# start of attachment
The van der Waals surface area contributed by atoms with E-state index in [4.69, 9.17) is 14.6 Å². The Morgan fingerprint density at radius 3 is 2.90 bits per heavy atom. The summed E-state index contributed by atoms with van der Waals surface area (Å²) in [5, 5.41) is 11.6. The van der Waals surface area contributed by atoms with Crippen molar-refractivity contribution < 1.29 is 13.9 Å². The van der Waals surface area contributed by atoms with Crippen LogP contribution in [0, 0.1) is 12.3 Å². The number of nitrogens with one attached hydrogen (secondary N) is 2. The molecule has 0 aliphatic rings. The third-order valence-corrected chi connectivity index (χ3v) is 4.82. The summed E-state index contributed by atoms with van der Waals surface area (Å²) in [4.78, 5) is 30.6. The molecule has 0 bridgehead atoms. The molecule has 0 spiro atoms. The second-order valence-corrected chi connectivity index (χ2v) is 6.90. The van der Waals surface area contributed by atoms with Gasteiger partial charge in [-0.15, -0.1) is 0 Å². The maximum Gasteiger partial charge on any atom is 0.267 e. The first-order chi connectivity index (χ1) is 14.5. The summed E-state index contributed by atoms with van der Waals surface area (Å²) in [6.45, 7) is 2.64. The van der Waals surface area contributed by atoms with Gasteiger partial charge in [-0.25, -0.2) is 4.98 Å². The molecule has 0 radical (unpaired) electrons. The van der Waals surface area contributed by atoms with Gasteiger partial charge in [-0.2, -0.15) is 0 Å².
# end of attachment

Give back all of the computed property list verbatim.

The van der Waals surface area contributed by atoms with E-state index in [4.69, 9.17) is 14.6 Å². The Morgan fingerprint density at radius 3 is 2.90 bits per heavy atom. The summed E-state index contributed by atoms with van der Waals surface area (Å²) in [5, 5.41) is 11.6. The van der Waals surface area contributed by atoms with Crippen molar-refractivity contribution < 1.29 is 13.9 Å². The van der Waals surface area contributed by atoms with Crippen LogP contribution in [0, 0.1) is 12.3 Å². The number of nitrogens with one attached hydrogen (secondary N) is 2. The molecule has 0 aliphatic rings. The third-order valence-corrected chi connectivity index (χ3v) is 4.82. The summed E-state index contributed by atoms with van der Waals surface area (Å²) in [4.78, 5) is 30.6. The molecule has 0 bridgehead atoms. The molecule has 0 spiro atoms. The second-order valence-corrected chi connectivity index (χ2v) is 6.90. The van der Waals surface area contributed by atoms with Gasteiger partial charge in [-0.15, -0.1) is 0 Å². The maximum Gasteiger partial charge on any atom is 0.267 e. The first-order chi connectivity index (χ1) is 14.5. The summed E-state index contributed by atoms with van der Waals surface area (Å²) in [6.45, 7) is 2.64. The van der Waals surface area contributed by atoms with Gasteiger partial charge in [-0.25, -0.2) is 4.98 Å². The molecule has 0 radical (unpaired) electrons. The van der Waals surface area contributed by atoms with Gasteiger partial charge in [-0.2, -0.15) is 0 Å².